Ah, the eternal quest to make the first “good” video game movie. It’s a journey I’ve watched for years now, and it’s seemed like we’ve been walking uphill in shifting sand, no closer to our goal, or even further away than when we started.
But then came along Prince of Persia, a project with the money, talent and story behind it that gave it the confidence to proclaim that it WOULD be the first truly good video game movie, unseating Resident Evil as the one closest to that throne currently.
Well, unfortunately, there’s a vast difference between a good movie and one that’s “good for a video game movie” and Prince of Persia really is only the latter. Yes, it very may well be the best video game movie to date, but considering its competition, that doesn’t exactly earn it bragging rights.
The film takes place in Persia, sometime between when Xerxes gave Leonidas a back massage, and the the US military blowing most of the area up. It’s a sword and sandal epic to be sure, but one that’s decidedly modern, and pays absolutely no regard to any semblance of historical fact. And for good reason.
Hmm should we trust the creepy bald guy, or the one who looks like human Aslan?
The plot revolves around a young prince named Dastan (Jake Gyllenhaal) who stumbles upon a dagger that has the power to turn back time courtesy of magic sand in its handle. The dagger is a sacred object entrusted to a princess (Gemma Arterton) who must protect the dagger’s power source hidden far underground which has the ability to destroy the world if discovered by the wrong sort of folk.
But there are other factors at play, and Dastan is set up by someone in the royal family who makes it seem that he’s killed his father the king. The usual suspects include two brothers (Toby Kebbell and Richard Coyle) along with Ben Kingsley as Dastan’s uncle who might as well have the word “villain” stamped between his eye-linered eyes.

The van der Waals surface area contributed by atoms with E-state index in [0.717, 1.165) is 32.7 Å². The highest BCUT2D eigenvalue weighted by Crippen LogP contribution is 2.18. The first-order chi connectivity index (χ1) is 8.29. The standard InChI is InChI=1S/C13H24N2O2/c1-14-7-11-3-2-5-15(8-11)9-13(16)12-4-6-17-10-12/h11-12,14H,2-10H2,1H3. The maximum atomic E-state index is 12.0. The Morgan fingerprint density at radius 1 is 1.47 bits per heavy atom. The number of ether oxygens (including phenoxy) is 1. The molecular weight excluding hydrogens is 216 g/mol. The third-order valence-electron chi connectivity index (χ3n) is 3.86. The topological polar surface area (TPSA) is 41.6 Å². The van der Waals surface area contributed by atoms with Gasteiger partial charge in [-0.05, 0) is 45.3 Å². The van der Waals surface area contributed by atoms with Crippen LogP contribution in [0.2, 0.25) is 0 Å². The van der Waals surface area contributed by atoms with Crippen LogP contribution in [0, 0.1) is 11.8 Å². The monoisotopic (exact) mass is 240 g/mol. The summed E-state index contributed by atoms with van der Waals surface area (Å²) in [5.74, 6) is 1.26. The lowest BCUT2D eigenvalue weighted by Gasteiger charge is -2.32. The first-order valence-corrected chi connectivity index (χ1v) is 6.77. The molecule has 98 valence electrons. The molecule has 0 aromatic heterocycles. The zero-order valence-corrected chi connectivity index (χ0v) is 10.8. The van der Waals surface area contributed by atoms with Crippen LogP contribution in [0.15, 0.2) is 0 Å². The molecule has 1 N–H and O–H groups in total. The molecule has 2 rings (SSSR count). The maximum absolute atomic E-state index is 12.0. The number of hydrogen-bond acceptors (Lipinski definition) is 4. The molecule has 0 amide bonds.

It’s exceedingly strange that in the heart of Persia, all the citizens happen to be very tan white people with inexplicable British accents. I’m not sure why Hollywood believes that anywhere, be it Germany, Persia or Middle Earth, is suitably foreign if everyone adopts an English inflection.
There’s been a big fuss made about the casting of Jake Gyllenhaal in the lead role of this, as he’s about as white as white gets (I believe he’s even part Jewish), and everyone was clamoring this could have been a breakout role for a Middle-Eastern movie star because you know, those don’t really exist in America at the moment.
All of this is true, but it’s obvious that those behind the film weren’t willing to risk a bold and progressive casting choice at the expense of box office receipts. So Gyllenhaal it is, and he’s surrounded by swarms of other white people just so he doesn’t feel out of place.
“Someone put this on YouTube!”
But honestly, you’ll forget about all the race mumbo jumbo ten minutes in, and Gyllenhaal’s Prince Dastan is equal parts charming and annoying, much like he is in the game. His flirtations with Gemma Arterton’s princess are certainly believable, but there’s nothing about their banter, nor anyone’s in the film, that’s particularly funny, even from Alfred Molina’s bumbling nomad character, presumably written in for a few laughs that never come.
All the jokes in the film will elicit no more than a smirk, but mostly they’re just filler until the next epic swordfight. There’s some good choreography here, but nothing I’m going to remember past tomorrow. There’s also an annoying slow-motion effect in many of the roof jumping scenes, where instead of fluid Matrix-like motion, it’s a bit choppy and looks pretty dated.
You would think that a dagger that can turn back time would stack the odds in one’s favor quite a bit during fights, but thankfully a limited amount of magic sand relegates the dagger’s use to a few select moments, and most of the action involves Dastan’s excellent sword fighting abilities and his even more excellent parkour skills, which involve vaulting off rooftops and camel humps, and will remind you of the platformer this movie is based on.
When it comes down to it, it’s a fairly interesting story in a fairly unusual setting for a summer blockbuster. But unlike big-budget counterparts like Transformers or Wolverine, there’s nothing offensively bad about it, but unfortunately “not bad” doesn’t equal “good” and the video game movie movement will have to soldier on without a true champion.
2.5 out of 5 stars